Emergency officials in Charlotte and Sarasota counties say not to worry about Tropical Storm Karen’s impact in our area.
“If (Karen) holds track, we’ll see very few effects,” Wayne Sallade, Charlotte County’s Emergency Management director said Thursday. “We’ll see an uptick in rip currents, and tides will run a foot above normal.”
Sallade said rip currents are dangerous, especially to small children. According to the National Weather Service, rip currents can be identified by the following characteristics — a channel of churning, choppy water; an area having a notable difference in water color; a line of foam, seaweed or debris moving steadily seaward; and a break in the incoming wave pattern.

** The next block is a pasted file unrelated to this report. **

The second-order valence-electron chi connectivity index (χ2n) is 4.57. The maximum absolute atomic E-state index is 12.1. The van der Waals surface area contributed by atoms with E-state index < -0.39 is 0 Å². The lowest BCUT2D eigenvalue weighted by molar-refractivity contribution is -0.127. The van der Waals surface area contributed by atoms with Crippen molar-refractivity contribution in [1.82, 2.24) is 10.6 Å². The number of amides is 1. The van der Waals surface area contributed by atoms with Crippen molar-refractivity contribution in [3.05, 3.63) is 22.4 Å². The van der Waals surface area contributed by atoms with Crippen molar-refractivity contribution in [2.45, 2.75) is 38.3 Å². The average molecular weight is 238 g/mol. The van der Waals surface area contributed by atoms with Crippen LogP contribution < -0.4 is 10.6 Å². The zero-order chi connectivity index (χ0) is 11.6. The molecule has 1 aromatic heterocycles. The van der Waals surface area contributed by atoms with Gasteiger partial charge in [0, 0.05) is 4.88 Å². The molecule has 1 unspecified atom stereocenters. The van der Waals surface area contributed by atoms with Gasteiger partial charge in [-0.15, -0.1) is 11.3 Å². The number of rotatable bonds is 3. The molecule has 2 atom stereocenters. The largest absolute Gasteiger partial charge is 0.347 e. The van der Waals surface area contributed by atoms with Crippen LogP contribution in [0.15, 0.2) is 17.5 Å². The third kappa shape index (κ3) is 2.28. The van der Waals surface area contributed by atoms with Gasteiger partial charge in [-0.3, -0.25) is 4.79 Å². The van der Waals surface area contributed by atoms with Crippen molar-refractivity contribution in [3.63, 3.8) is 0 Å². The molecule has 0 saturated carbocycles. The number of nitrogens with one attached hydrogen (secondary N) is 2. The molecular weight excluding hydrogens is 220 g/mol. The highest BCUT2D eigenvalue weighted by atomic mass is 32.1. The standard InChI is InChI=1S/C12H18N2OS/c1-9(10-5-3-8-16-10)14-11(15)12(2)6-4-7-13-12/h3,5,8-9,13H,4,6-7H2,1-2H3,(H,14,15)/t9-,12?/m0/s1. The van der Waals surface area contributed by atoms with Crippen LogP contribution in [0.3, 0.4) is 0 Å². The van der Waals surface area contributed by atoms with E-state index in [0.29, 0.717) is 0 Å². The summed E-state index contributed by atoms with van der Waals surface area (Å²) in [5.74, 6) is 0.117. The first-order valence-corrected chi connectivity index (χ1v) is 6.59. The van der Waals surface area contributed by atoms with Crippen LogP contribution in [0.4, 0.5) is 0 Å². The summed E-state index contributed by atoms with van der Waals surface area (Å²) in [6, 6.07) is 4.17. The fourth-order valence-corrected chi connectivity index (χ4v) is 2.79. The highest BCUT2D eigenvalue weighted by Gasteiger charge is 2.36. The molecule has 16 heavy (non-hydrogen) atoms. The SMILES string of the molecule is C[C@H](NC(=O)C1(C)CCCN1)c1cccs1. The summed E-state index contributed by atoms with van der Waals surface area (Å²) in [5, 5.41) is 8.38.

Andrew McKaughan, a meteorologist with the NWS, said there’s no need for concern.
“Forecasts would indicate minimal impact,” McKaughan said. “Rain chances may go up.”
McKaughan said the consensus between forecast models would indicate the storm most likely will hit the north part of the Gulf. The projected path, according to the National Hurricane Center, indicates it will make landfall somewhere from Louisiana to the Florida Panhandle.
“From what we’re being told, we’re getting mostly fringe effects offshore,” said Ed McCrane, Sarasota County Emergency Management chief. “(The) majority of effects will be on the Gulf. There should be small-craft advisories if things get worse. We’re not in the cone and most models agree, it’s not coming here.”
McCrane said his office and all appropriate agencies have been alerted and updated. He cautions residents to remain vigilant, as hurricane season runs through Nov. 30.
“It’s not over yet,” he said.